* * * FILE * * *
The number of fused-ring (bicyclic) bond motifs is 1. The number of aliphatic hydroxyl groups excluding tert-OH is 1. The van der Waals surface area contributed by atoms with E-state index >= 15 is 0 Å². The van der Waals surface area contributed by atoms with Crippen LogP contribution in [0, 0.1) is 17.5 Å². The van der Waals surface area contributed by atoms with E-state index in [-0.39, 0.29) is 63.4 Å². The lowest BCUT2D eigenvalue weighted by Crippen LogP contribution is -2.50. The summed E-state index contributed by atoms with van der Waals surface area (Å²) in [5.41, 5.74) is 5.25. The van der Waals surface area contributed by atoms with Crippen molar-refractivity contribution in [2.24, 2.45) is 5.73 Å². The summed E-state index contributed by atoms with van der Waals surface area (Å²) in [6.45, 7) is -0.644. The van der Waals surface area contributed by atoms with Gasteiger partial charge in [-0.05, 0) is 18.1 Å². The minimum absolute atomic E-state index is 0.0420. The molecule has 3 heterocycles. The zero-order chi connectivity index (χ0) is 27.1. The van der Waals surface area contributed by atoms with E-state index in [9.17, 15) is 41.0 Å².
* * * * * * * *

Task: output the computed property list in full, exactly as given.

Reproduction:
The number of fused-ring (bicyclic) bond motifs is 1. The number of aliphatic hydroxyl groups excluding tert-OH is 1. The van der Waals surface area contributed by atoms with E-state index >= 15 is 0 Å². The van der Waals surface area contributed by atoms with Crippen LogP contribution in [0, 0.1) is 17.5 Å². The van der Waals surface area contributed by atoms with E-state index in [-0.39, 0.29) is 63.4 Å². The lowest BCUT2D eigenvalue weighted by Crippen LogP contribution is -2.50. The summed E-state index contributed by atoms with van der Waals surface area (Å²) in [5.41, 5.74) is 5.25. The van der Waals surface area contributed by atoms with Crippen molar-refractivity contribution in [2.24, 2.45) is 5.73 Å². The summed E-state index contributed by atoms with van der Waals surface area (Å²) in [6.45, 7) is -0.644. The van der Waals surface area contributed by atoms with Gasteiger partial charge in [-0.05, 0) is 18.1 Å². The minimum absolute atomic E-state index is 0.0420. The molecule has 3 heterocycles. The zero-order chi connectivity index (χ0) is 27.1. The van der Waals surface area contributed by atoms with E-state index in [9.17, 15) is 41.0 Å².